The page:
Taking what belongings he had with him, Nathaniel began the trek back out of the cavernous shrine to his horse. He fastened the water skins to his belt, after filling the one he had used already. His sword had been sheathed for the time being but he had used a spell to teleport his staff from where it had been packed amongst his belongings outside to his hand. He did not want to be without some form of weapon in his hand, as these lands were unfamiliar to him. It took about twenty minutes for Nathaniel to reach the outside again, and the sun was still shining brightly. Glancing up at it for a moment it reminded him of a smile, one smile in particular. That stunning, radiant smile that Jessa Aeris would flash which could dazzle you and enchant you, Nathaniel had likened it to the sun several times before. Everything reminded him of home, and that was not a good sign. Nathaniel could not return, not yet, he had to keep trying on his own. As he was nearing the shack where his horse was tethered the black-clad mage noticed riders approaching from the east. The noise of their thundering hooves was growing louder and the dust they flung up in their passing obscured them from proper view just now. Nathaniel continued preparing to leave, unconcerned for the time being. He put the water skins amongst his supplies and stroked the muscled neck of his horse, putting it at ease that he had returned and they were about to depart.
When the riders reached Nathaniel they fanned out, with two trotting over to the left of him, another three moving to his right, and with one coming around behind him. The other four riders remained in front of him or at least on the side of his horse where he was standing. Nathaniel finished putting his possessions in order and turned to face the four riders, taking a couple of steps away from his horse. His expression was calm, even, no hint of a smile or a scowl. It was as if he did not care that ten men on horseback had just surrounded him at a distance. One of the four riders facing him was slightly closer, and Nathaniel judged him to be the leader by his body language, posture, the way he was acting. The mage slyly waited for him to make the first move, as Nathaniel was more than capable of seeing off a few mounted attackers.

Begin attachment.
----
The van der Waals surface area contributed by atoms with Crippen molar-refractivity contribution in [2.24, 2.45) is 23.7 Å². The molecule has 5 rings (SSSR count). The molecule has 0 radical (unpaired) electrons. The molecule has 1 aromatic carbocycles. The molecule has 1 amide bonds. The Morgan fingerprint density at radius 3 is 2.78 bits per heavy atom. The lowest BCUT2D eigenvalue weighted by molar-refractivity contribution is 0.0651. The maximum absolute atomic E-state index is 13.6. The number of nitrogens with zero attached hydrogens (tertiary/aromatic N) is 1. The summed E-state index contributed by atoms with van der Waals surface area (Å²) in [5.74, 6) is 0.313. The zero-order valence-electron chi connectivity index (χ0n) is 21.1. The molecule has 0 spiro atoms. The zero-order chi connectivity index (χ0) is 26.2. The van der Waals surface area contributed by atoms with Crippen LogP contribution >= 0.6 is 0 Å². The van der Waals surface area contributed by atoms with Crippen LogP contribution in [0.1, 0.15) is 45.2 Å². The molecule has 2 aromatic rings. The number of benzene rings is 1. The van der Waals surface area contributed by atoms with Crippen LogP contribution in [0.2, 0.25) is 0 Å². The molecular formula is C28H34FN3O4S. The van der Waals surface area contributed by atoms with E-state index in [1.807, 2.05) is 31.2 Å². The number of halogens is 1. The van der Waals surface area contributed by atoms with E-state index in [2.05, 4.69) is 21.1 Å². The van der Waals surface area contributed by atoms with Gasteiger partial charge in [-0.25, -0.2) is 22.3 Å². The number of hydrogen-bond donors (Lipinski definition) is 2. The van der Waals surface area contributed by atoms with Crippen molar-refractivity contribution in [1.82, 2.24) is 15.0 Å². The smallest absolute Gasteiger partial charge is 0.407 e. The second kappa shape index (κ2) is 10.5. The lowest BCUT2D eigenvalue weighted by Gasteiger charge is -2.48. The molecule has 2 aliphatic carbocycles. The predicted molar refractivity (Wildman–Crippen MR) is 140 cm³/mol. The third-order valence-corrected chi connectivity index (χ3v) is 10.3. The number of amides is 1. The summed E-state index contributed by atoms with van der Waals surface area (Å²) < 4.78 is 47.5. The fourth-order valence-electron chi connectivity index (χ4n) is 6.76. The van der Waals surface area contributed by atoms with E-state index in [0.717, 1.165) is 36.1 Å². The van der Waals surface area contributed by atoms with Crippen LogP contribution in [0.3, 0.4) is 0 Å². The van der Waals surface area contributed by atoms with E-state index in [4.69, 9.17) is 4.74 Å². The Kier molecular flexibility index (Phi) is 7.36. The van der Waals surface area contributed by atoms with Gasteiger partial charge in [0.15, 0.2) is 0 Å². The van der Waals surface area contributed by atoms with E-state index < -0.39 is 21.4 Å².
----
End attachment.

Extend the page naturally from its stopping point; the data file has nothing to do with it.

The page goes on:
The leader of the group said gruffly “Hello traveller. We live in these parts and noticed someone had come to visit. What is your business here?”
Nathaniel said simply “I heard the stories about this place, and as I was travelling through the area I thought I’d see if it was true.”
The man on horseback nodded “I see, I see.” He had short black hair, with one longer section of hair put into a braid, which hung down the right side of his head to end at his shoulder in a tuft. In his left ear was a small silver hoop, and attached to the hoop was a little charm, it looked like it had been fashioned into a skull. The man wore simple clothes, sturdy and well-worn, with a leather jerkin over the top of his sandy-coloured shirt. He reached down behind him with a big gloved hand and produced a small but bulky crossbow, aiming it at Nathaniel. He spoke again “Well you see people who come here have to pay a toll. And I’m afraid we can’t be too careful around these parts of Sertomortala so you’ll have to forgive the weapons.”
Nathaniel could tell this man and his cronies were not on official business. He replied “What authority do you represent? Do you have any documents confirming your right to enforce a toll here?”
“I represent my own authority.” The bandit said.
Nathaniel rolled his eyes “So in other words you’re trying to rob me. This won’t end well for you.”
The lead bandit said “Give us all your gold and items and we let you leave with your life.” Two other bandits had levelled crossbows at Nathaniel, and a third had a compact bow with an arrow notched. The rest held short swords, long swords, and scimitars part way from their scabbards, ready to attack.